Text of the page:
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Old Nov 26th 2017, 12:30 PM   #1
Phrank
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Solution Stability

I am hoping to bring a product to market based on the work of researcher H. Y. Mohan Ram. I am happy to provide a link to Ram’s work if need be.
The Formula:
Part A: .5 grams silver nitrate is stirred into 500ml. distilled water
Part B: 2.5 grams sodium thiosulfate (anhydrous) is stirred into 500ml. distilled water.
The silver nitrate solution (A) is then mixed into the sodium thiosulfate solution (B) while stirring rapidly. The resulting blend is stock silver thiosulfate solution.
The Questions:
How would I determine the “shelf-life” of the stock silver thiosulfate solution, assuming that it is kept in a light tight container at room temperature?
Let’s assume that the stock silver thiosulfate solution has a short shelf-life. Given this, how would I determine the shelf-life of aqueous solutions A and B if they are kept separate in light tight containers held at room temperature?
Any info, link to a resource, etc. would be greatly appreciated.
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Old Nov 26th 2017, 07:56 PM   #2
oz93666
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A search shows silver thio is used in horticulture to change sex of plants , preserve cut flowers ...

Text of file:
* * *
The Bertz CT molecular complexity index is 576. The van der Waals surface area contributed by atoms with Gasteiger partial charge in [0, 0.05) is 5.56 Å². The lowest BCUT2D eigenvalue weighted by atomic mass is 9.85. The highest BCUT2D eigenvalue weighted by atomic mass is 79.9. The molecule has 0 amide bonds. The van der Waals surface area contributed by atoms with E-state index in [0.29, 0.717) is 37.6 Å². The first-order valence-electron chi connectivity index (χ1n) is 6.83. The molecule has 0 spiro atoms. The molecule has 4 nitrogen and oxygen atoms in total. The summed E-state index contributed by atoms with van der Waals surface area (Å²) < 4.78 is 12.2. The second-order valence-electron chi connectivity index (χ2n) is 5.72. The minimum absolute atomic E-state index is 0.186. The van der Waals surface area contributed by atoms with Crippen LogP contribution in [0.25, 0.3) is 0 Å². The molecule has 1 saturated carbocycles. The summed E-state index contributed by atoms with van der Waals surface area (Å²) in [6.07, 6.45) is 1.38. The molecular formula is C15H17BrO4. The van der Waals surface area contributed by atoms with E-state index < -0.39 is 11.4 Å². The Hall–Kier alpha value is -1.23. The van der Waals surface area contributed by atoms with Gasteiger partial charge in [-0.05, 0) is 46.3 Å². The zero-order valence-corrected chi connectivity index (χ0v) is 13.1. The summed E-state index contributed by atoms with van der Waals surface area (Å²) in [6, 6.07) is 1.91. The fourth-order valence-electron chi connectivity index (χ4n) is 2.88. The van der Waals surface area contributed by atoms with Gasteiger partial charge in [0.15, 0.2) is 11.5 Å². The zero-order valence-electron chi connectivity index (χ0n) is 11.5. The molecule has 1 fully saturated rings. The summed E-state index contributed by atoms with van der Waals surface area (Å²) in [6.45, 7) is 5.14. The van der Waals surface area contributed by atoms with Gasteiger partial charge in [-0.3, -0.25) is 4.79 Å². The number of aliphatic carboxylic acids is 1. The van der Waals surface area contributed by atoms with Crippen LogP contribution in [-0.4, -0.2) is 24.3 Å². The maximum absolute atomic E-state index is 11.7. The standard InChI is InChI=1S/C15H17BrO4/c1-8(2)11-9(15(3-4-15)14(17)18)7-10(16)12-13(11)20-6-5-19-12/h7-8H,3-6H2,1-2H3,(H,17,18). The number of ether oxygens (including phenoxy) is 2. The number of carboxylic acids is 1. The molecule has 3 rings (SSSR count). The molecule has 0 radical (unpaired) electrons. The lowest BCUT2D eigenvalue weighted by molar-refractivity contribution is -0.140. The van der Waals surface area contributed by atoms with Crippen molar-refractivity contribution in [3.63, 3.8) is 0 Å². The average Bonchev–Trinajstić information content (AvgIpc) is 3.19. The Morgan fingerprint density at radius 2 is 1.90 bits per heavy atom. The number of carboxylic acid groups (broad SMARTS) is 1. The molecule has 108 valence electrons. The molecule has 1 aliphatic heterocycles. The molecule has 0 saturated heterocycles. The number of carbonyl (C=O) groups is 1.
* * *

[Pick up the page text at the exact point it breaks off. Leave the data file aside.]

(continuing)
It seems to me the best way to do this is to sell as sachets of the dry base chemicals. One sale contains one 0.5 gm sachet of sliver nitrate and one 2.5 gm sachet of sodium thio ...both have unlimited shelf life ... the end user can add both to 1/2 liter of tap water (any impurities in the water will have minimal effect ) then add the solutions together ...

Selling with the water added causes all sorts of problems , high shipping costs , risk of leakage in shipping , cost of bottles ...

Cost of sodium thio is less than 1c per gram

0.5 gm silver nitrate contains about 0.3 gm of silver , value 15c ... 0.5gm silver nitrate should not cost you more than 40c ... if it does make it yourself from silver and nitric acid.

Cost of the two sachets to make will not be more than half a $ including packaging ...
But most importantly , can be sent in an envelope in the post for the price of letter mail keep the sachets with a large area and thin (flat)....

Yes it appears silver thio has a limited life ... Aqueous A and B however kept in the dark
should have unlimited life since there is no mechanism to cause a breakdown... If in doubt put some in your fridge to test ...
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